Broadway ticketbuyers expect seating charts to look a certain way: The stage is here; the audience is there. So when tickets went on sale for the $14 million Broadway production of “Natasha, Pierre and the Great Comet of 1812,” it elicited some bewilderment.
Because what confronted ticketbuyers was a proscenium stage radically altered into a looping, multi-level performance space with some 200 audience seats embedded all over it. Even the orchestra and mezzanine sections are remixed, with cabaret tables and performance walkways scattered throughout.
The seating chart seemed to raise as many questions as it answered about how a traditional proscenium venue, like Broadway’s Imperial Theater, could serve as the home to a project that started life in a memorably immersive Off Broadway staging, and then had a similarly environmental outing in a Meatpacking District tent.
That initial sense of disorientation is, it turns out, part of the goal of the show’s expansive production design, extending out into the lobby in an enveloping, high-contrast labyrinth. And it’s inspired by the jarring juxtapositions of a wild night in Moscow.
In researching his electropop-opera adaptation of a section of “War and Peace,” writer-composer-lyricist Dave Malloy — who played Pierre in earlier productions, before ceding the role to headliner Josh Groban for Broadway — had a crazy, vodka-fueled night in Moscow during which he seemed to move through all the contradictory facets of modern-day Russia at once. When he got back from his visit, he regaled his co-creators, including director Rachel Chavkin and set designer Mimi Lien, with the tale. “Him telling us that story was the genesis of this design,” Lien said.
For “Great Comet,” the long lobby of the Imperial will be extensively tricked out to look like a Cold War-era bunker — a bunker that’s been turned into a nightclub, as many have been in Moscow, with punk-rock posters (think Pussy Riot) on the wall. Meanwhile, the entryways to the theater itself have been reconfigured into multiple passages and pathways, depending on seat location. If you’re sitting onstage, you’ll enter through what was formerly the coat room, move down a hall through a hidden vestibule and enter the house through big doors upstage.
The aim of this elaborately constructed journey is to create as much pan-historic contrast as possible for theatergoers moving from sidewalk to lobby to passage to auditorium, which is decked out in red-walled, Imperial-Russia opulence. There’s dramatic power in such juxtapositions, Lien noted. It also preps the audience to be ready for anything.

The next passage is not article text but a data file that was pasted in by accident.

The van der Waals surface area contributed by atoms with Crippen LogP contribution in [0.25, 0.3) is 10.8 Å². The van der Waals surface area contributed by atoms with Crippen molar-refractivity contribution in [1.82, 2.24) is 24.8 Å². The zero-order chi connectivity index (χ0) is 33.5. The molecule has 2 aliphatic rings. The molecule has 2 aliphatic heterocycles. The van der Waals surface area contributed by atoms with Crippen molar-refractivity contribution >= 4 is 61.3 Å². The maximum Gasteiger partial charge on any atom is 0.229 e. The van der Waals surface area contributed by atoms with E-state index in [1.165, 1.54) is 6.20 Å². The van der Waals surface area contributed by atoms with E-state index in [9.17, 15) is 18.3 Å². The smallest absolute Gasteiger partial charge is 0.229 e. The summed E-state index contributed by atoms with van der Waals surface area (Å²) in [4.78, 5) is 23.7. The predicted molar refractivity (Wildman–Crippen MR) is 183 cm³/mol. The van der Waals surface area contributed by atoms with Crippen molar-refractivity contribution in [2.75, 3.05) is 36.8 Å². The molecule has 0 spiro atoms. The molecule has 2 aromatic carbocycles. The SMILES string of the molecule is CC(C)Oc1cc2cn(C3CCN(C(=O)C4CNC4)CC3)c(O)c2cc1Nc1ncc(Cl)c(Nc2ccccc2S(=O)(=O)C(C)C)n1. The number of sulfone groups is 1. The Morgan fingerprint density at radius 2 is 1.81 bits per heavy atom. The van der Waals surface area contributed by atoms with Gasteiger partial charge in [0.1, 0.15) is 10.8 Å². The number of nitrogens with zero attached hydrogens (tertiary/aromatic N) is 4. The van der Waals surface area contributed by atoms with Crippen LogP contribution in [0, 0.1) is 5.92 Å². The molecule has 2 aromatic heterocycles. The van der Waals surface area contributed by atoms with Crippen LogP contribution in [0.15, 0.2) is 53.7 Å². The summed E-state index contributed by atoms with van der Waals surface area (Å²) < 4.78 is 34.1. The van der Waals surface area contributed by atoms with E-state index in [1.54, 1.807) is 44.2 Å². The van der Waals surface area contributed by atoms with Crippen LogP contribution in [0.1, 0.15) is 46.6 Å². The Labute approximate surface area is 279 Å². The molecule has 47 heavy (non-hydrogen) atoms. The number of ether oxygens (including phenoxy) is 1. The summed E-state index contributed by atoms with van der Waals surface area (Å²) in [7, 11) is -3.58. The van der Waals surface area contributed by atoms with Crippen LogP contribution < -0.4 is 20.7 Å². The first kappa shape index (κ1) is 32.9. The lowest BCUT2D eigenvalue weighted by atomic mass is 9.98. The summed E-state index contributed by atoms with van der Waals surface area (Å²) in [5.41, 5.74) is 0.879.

Like, for example, sitting at a bar in the middle of the onstage action, elbow to elbow with Groban or another actor, or maybe with a roving member of the orchestra.
The 200 onstage seats start at what would be Row F in the theater’s traditional layout. Some theatergoers will sit in armchairs at tables or at curved bars, while upstage, audience members sit on tiered banquettes. In the more traditional rows out in the house, cabaret tables take the place of some seats, and performance catwalks spiral through the orchestra and up into the mezzanine.
These physical changes to the theater reduce the 1,400-seat Imperial’s seating capacity by some 200 seats, to around 1,200 — which was, according to producer Howard Kagan, the production team’s target size for the incoming show. Premium seats are either close to the action or in the front sections of the orchestra.
Audience members will likely have vastly different views of the action, depending on whether they’re looking toward the stage or out into the audience. But wherever you sit, there’ll be passed pierogies, as there were Off Broadway. Vodka will be on hand too.
For those who saw earlier incarnations of “Great Comet,” there’s still the lingering question of how the show, which seemed so defined by its intimacy at Ars Nova and in the tent, will play in a larger space with traditional proscenium elements. But producers and creatives say that the musical’s run late last year at American Repertory Theater assuaged any concerns on that front.
“It’s Tolstoy,” Chavkin said. “It’s not shy about getting bigger.”